Most designers use the term “harmonic distortion” to refer to distortion in a waveform as seen in the time domain.
Harmonic distortion can be manifested in various ways as observed in a power spectrum or a temporal waveform.
Different forms of nonlinearity will produce different types of harmonic distortion.
Harmonic distortion can be seen in any analog signal that experiences some level of nonlinearity. When an analog signal becomes distorted, its appearance in the time domain changes, appearing as a compressed or totally shifted waveform. While harmonic distortion is generally discussed in terms of a harmonic analog signal, different types of harmonic distortion become prominent on modulated signals or on square/sawtooth waves. A common situation where this occurs is in power amplifiers, which are generally run near their saturation point.
Now the question becomes, how do you know what types of harmonic distortion are present in a signal, and is there any way to measure or calculate this directly? The effect on a signal depends on the element that applies distortion and even how the signal is measured. In this article, we’ll briefly look at some examples of different types of harmonic distortion and the various causes of each type of distortion.
Types of Harmonic Distortion
In general, there are five types of harmonic distortion that can be observed when looking at a waveform:
- Amplitude distortion
- Frequency distortion
- Phase distortion
- Intermodulation distortion
- Cross over distortion
Aside from nonlinear distortion produced by nonlinearity, these types of harmonic distortion will only be seen on broadband signals or on signals that are sums of discrete frequencies.
Amplitude Distortion vs. Frequency Distortion
These terms are sometimes used interchangeably, but they do not generally refer to the same type of distortion. Because they can appear to be similar in the time domain but totally different in the frequency domain, they are worth comparing, as they will generally be identified in a time-domain measurement:
Amplitude distortion: This occurs when a circuit or device produces an output signal whose amplitude is a nonlinear function of the input amplitude. This is caused by nonlinearity, so it can be seen on harmonic signals or broadband signals. This is sometimes called clipping because it occurs in saturating components (e.g., amplifiers).
Amplitude distortion often appears as clipping due to saturation
Frequency distortion: This occurs when a circuit or device causes the voltage/current of different frequency components in an input signal to be modified by different amounts. This can only be seen on broadband signals. This generally occurs in filters when the magnitude of the Bode plot is nonlinear.
Frequency distortion occurs in a broadband signal due to the shape of the magnitude curve in a Bode plot
Some confusion can arise because a real component may only create amplitude distortion in a certain frequency range. This phenomenon could best be described as “nonlinear frequency distortion” and should illustrate the importance of nonlinearity in real components and circuits.
Whenever the phase of a filter’s transfer function (Bode plot) is a nonlinear function of frequency, the filter will create phase distortion. As a result, the output waveform will appear distorted, but not necessarily because the wave has experienced clipping or another amplitude effect. Instead, this occurs because the group and phase velocities will not be constant values, so different frequencies that make up the signal will propagate at different velocities.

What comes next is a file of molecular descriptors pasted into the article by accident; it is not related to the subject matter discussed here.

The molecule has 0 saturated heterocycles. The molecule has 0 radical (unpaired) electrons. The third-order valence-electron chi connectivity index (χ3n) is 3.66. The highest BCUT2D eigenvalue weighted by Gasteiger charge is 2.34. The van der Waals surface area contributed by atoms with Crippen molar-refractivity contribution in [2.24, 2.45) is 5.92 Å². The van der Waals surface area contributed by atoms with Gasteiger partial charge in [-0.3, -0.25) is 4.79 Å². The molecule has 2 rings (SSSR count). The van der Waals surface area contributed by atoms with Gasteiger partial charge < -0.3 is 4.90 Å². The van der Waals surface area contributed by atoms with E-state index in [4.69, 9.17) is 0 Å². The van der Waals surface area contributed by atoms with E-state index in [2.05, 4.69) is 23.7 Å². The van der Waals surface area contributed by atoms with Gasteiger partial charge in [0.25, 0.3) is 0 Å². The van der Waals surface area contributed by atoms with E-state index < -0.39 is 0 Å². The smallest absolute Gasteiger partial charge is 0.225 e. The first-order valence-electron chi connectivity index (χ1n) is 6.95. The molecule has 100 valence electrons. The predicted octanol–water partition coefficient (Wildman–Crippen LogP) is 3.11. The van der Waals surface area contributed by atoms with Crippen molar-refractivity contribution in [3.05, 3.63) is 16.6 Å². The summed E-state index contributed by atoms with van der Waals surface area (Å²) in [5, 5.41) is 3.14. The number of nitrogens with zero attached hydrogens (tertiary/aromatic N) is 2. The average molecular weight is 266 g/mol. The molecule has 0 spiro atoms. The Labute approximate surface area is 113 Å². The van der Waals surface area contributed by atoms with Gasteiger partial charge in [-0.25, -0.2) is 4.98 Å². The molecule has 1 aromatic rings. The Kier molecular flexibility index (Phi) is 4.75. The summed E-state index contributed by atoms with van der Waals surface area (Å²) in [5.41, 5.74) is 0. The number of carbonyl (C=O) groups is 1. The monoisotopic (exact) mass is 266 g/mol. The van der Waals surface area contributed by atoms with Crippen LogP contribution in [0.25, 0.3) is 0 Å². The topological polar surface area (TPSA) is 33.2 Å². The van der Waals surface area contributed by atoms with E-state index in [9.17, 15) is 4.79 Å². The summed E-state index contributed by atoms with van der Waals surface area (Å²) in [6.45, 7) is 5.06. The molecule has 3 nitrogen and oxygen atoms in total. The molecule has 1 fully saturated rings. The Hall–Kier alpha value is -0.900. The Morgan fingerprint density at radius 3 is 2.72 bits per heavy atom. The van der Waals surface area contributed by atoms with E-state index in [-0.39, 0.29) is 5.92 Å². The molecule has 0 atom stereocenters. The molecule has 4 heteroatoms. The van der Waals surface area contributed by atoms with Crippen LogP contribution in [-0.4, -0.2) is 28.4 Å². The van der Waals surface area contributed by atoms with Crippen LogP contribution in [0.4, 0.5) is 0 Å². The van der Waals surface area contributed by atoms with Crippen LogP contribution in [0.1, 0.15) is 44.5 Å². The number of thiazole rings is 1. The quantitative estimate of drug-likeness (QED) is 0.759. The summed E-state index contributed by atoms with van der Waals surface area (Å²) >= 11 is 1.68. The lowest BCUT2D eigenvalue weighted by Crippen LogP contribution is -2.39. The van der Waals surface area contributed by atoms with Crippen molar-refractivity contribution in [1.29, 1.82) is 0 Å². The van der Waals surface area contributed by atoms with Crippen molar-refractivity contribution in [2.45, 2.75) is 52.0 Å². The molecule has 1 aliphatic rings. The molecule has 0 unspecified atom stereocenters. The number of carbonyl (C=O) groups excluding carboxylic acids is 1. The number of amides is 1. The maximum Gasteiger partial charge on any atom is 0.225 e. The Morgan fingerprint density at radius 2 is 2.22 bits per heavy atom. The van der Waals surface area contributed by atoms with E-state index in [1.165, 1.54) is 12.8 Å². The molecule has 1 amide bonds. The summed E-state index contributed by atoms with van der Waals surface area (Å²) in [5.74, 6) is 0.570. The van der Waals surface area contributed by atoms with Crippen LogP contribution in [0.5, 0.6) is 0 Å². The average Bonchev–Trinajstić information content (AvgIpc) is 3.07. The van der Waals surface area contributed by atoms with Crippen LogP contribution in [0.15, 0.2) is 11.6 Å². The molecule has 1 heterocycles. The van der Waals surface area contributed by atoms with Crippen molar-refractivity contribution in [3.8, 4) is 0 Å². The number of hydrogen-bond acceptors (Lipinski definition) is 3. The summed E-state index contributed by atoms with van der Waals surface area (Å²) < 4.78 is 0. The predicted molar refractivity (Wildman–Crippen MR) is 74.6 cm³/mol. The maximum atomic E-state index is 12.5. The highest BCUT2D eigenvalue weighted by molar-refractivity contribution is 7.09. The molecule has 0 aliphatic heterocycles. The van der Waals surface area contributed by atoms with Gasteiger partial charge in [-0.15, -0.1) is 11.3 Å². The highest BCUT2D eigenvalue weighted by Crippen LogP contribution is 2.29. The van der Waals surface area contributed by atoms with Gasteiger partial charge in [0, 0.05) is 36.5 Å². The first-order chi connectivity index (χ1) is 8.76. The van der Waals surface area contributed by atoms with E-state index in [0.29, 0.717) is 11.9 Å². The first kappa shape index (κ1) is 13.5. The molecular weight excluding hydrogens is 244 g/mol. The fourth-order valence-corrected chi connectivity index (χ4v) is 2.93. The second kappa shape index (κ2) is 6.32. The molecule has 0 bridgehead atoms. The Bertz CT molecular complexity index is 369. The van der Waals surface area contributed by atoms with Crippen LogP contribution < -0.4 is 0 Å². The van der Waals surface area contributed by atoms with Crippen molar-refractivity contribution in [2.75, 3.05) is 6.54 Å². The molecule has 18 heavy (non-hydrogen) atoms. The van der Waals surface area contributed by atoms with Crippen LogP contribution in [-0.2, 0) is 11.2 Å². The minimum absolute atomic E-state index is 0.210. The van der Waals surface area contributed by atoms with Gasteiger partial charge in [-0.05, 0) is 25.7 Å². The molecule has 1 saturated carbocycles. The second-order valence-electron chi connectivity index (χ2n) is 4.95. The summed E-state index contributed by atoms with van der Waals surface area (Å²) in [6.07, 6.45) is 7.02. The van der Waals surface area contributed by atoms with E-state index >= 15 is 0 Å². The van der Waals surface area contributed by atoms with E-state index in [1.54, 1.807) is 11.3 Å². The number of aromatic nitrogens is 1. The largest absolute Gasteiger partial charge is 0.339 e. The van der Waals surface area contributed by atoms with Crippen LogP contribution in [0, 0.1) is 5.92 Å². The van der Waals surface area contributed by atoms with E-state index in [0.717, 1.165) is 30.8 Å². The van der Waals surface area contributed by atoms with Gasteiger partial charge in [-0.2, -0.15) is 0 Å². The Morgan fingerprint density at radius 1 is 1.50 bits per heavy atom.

Nonlinear regions in a Bode plot’s phase curve create phase distortion due to dispersion
This occurs when a frequency modulated signal or other broadband signal is fed into a nonlinear component. More specifically, this is normally seen in power amplifiers when the input is near the saturation regime. When this occurs, sum/difference harmonics are generated from the sum of discrete frequencies that makes up the input signal.
The most prominent set of sum/difference harmonics are the 3rd-order intermodulation products. These are most likely to be observed in the amplifier’s linear input region, and they will appear closest to the band edges of the input signal’s power spectrum. In the time domain, intermodulation distortion appears as low-amplitude noise that is slightly higher frequency than the input signal’s carrier frequency.
A signal can experience crossover distortion in push-pull transistor amplifiers, particularly in amplifiers that use BJTs. When this occurs, the output signal briefly drops to zero when one of the transistors in the pair enters the cutoff region. In effect, there is a brief time while the input signal is at a low level where neither transistor in the amplifier is turned on, so the output is zero even though the input is not zero. A simple example in the time domain is shown below.
Crossover distortion in a push-pull (Class B) amplifier
How to Spot Harmonic Distortion
In general, it’s easy to spot any of the above types of harmonic distortion in a measurement or simulation: just compare input and output signals at the component or circuit of interest. If the two aren’t a linear function of each other in the time domain and the frequency domain, then there is some distortion. During the design phase, make sure to use simulation tools if you suspect harmonic distortion will be a problem in your circuits.
When you need to design systems of real components with low distortion, use the set of system analysis tools from Cadence. Designers can use these tools to spot types of harmonic distortion in their signals and take steps to eliminate them. The PSpice simulation application can be used to generate the simulations required to identify and optimize circuits for low harmonic distortion as well as simulate real circuits with a built-in modeling application.